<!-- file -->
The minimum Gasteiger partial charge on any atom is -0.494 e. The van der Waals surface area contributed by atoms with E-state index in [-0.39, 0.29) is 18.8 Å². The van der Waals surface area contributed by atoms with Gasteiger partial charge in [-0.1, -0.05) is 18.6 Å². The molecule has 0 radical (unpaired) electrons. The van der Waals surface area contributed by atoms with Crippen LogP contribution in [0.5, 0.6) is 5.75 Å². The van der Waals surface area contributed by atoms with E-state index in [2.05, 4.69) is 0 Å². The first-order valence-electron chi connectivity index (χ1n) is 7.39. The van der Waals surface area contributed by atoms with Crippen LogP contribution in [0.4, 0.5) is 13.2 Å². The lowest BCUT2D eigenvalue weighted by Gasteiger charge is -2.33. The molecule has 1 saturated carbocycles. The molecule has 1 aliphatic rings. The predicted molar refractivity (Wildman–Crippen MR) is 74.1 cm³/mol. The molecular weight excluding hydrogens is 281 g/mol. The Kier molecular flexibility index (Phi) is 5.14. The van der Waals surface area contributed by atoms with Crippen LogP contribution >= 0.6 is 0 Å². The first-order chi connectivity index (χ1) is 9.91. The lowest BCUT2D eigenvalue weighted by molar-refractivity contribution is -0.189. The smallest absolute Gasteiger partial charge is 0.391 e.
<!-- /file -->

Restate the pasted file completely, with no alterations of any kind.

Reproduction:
The minimum Gasteiger partial charge on any atom is -0.494 e. The van der Waals surface area contributed by atoms with E-state index in [-0.39, 0.29) is 18.8 Å². The van der Waals surface area contributed by atoms with Gasteiger partial charge in [-0.1, -0.05) is 18.6 Å². The molecule has 0 radical (unpaired) electrons. The van der Waals surface area contributed by atoms with Crippen LogP contribution in [0.5, 0.6) is 5.75 Å². The van der Waals surface area contributed by atoms with E-state index in [2.05, 4.69) is 0 Å². The first-order valence-electron chi connectivity index (χ1n) is 7.39. The van der Waals surface area contributed by atoms with Crippen LogP contribution in [0.4, 0.5) is 13.2 Å². The lowest BCUT2D eigenvalue weighted by Gasteiger charge is -2.33. The molecule has 1 saturated carbocycles. The molecule has 1 aliphatic rings. The predicted molar refractivity (Wildman–Crippen MR) is 74.1 cm³/mol. The molecular weight excluding hydrogens is 281 g/mol. The Kier molecular flexibility index (Phi) is 5.14. The van der Waals surface area contributed by atoms with Crippen LogP contribution >= 0.6 is 0 Å². The first-order chi connectivity index (χ1) is 9.91. The lowest BCUT2D eigenvalue weighted by molar-refractivity contribution is -0.189. The smallest absolute Gasteiger partial charge is 0.391 e.